Chinese officials have detected unacceptable levels of melamine in 31 more batches of milk powder, according to a government website on Wednesday, and advised the public to stop consuming certain products.
The contaminated milk widens the tainted milk scandal to 15 more Chinese dairy companies accused of violating the legal limit of 2.5 parts per million of melamine.
The new batches being tested were mostly milk powder products for adults. A previous round of tests found melamine in 69 infant milk powder batches.
"Based on the levels detected, the public is advised to stop consuming the products concerned," a spokesman with China's Centre for Food Safety said in a press release.
"We are closely monitoring the situation and will continue to collect other dairy products and products with dairy ingredients for testing," said the release.
The tests found that products involved in the Cadbury Asia Pacific recall were safe.
Previous test results sparked product recalls in China and a host of other countries that received Chinese food exports.
Melamine is used to make plastics and fertilizers. It is high in nitrogen and when added to food products can mask low nutrient levels in standard tests.
Some experts have said some of the contamination could come from the environment during food processing, but others speculate Chinese producers may have added melamine to watered-down milk.
Consuming it can cause kidney stones and kidney failure. Infants are particularly vulnerable.
Melamine contamination in infant formula, fresh milk and other milk products in China and has been blamed for the deaths of four children, and caused kidney ailments among 54,000 others. More than 13,000 children have been hospitalized.
So far 27 people have been arrested in connection to the contamination.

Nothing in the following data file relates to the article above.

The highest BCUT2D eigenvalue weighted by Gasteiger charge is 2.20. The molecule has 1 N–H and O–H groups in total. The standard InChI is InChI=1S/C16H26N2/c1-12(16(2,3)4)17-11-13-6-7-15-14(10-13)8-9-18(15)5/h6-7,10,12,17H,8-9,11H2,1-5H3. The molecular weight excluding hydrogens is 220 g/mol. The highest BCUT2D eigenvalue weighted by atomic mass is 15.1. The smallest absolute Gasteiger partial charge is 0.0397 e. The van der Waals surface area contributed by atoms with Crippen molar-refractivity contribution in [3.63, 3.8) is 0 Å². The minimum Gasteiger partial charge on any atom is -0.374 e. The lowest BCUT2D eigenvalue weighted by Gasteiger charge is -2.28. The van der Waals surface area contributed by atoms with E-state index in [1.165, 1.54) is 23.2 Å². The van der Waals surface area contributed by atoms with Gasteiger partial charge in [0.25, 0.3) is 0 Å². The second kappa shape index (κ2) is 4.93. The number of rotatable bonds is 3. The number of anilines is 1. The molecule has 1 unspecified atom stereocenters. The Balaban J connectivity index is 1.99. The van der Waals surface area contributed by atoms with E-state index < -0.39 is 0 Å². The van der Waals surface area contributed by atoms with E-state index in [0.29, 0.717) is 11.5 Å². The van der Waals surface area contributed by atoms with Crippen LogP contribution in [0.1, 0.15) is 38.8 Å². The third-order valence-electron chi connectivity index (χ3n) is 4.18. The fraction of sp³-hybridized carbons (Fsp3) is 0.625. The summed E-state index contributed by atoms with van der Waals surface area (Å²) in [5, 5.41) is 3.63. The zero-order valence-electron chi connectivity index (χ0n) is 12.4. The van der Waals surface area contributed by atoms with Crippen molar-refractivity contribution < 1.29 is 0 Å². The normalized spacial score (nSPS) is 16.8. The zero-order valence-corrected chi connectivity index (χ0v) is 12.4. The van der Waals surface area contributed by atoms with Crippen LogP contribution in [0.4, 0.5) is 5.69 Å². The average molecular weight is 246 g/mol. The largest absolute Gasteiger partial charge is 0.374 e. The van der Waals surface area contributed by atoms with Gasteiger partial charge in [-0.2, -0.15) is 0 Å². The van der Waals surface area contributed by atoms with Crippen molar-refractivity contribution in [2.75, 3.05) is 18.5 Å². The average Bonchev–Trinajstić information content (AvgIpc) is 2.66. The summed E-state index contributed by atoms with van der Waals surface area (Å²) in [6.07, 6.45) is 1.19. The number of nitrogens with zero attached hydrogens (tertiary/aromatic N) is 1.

At least 100 batches of milk powder have been found to contain melamine, according to Chinese food safety website.
A round of testing announced on Sept. 16 found melamine in 69 milk powder batches and 24 batches of liquid milk produced by three of the country's best-known dairy firms.
Prior to Sept. 14, 265 batches of milk powder produced by 154 of China's 290 milk powder producers had been tested.
Nine of the batches most recently found to contain melamine were produced by Sanlu Group, a key player in the scandal and in which New Zealand dairy co-operative Fonterra holds a 43 per cent stake.
No date for the testing was given.
Cookies, cheese cake contaminated
Also on Wednesday, Hong Kong's food safety agency said melamine was found in Lotte Cream Cheese Cake, a Japanese brand made in China.
Hong Kong and Macau authorities have also detected excessive melamine in Lotte's popular Koala's March chocolate and strawberry cream cookies.
The levels of melamine discovered in batches tested so far have varied widely, from as much as 6,196 milligrams per kilogram to as little 1.3 mg/kg.
Chinese health officials have said it is safe to consume less than 0.63 mg/kg of body weight per day.
For children under the age of 36 months the level is 0.32 mg/kg of body weight per day.
An example from the food safety centre indicated that based on recent samples of cookies that had a detected level of 43 ppm of melamine, a child weighing 10 kg would have to eat about 0.07 kg, or about 1.5 packs of the cookies each day to reach an unacceptable level.
An adult with average body weight of 60 kg, would need to consume about 0.9 kg, or 17 packs of the cookies a day.
"We have informed the trade of the test results and asked them to stop selling the products with unsatisfactory results," said the release. "We have also sent warning letters to the importers and retailers concerned, and the importers would recall the affected products."